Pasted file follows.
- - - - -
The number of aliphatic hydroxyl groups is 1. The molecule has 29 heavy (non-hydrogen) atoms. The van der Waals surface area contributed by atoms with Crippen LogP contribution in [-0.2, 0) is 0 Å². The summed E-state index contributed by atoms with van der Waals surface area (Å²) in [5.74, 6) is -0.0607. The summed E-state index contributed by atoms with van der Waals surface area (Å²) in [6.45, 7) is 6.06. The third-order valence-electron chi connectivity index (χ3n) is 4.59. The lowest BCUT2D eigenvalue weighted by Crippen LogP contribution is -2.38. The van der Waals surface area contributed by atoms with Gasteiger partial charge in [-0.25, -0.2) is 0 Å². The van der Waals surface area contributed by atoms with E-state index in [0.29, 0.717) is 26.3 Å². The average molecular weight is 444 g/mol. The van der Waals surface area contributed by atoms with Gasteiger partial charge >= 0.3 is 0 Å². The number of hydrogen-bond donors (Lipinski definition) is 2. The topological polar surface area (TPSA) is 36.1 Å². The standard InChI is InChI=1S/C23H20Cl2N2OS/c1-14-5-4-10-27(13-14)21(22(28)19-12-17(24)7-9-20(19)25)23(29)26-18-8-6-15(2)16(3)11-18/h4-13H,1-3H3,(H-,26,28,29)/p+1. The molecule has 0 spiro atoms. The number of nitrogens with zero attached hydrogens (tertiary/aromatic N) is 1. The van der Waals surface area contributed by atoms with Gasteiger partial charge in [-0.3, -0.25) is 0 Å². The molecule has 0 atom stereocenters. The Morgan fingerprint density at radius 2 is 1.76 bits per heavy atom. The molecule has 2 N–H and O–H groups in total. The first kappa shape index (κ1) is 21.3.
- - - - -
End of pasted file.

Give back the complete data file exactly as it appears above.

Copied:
The number of aliphatic hydroxyl groups is 1. The molecule has 29 heavy (non-hydrogen) atoms. The van der Waals surface area contributed by atoms with Crippen LogP contribution in [-0.2, 0) is 0 Å². The summed E-state index contributed by atoms with van der Waals surface area (Å²) in [5.74, 6) is -0.0607. The summed E-state index contributed by atoms with van der Waals surface area (Å²) in [6.45, 7) is 6.06. The third-order valence-electron chi connectivity index (χ3n) is 4.59. The lowest BCUT2D eigenvalue weighted by Crippen LogP contribution is -2.38. The van der Waals surface area contributed by atoms with Gasteiger partial charge in [-0.25, -0.2) is 0 Å². The van der Waals surface area contributed by atoms with E-state index in [0.29, 0.717) is 26.3 Å². The average molecular weight is 444 g/mol. The van der Waals surface area contributed by atoms with Gasteiger partial charge >= 0.3 is 0 Å². The number of hydrogen-bond donors (Lipinski definition) is 2. The topological polar surface area (TPSA) is 36.1 Å². The standard InChI is InChI=1S/C23H20Cl2N2OS/c1-14-5-4-10-27(13-14)21(22(28)19-12-17(24)7-9-20(19)25)23(29)26-18-8-6-15(2)16(3)11-18/h4-13H,1-3H3,(H-,26,28,29)/p+1. The molecule has 0 spiro atoms. The number of nitrogens with zero attached hydrogens (tertiary/aromatic N) is 1. The van der Waals surface area contributed by atoms with Gasteiger partial charge in [-0.3, -0.25) is 0 Å². The molecule has 0 atom stereocenters. The Morgan fingerprint density at radius 2 is 1.76 bits per heavy atom. The molecule has 2 N–H and O–H groups in total. The first kappa shape index (κ1) is 21.3.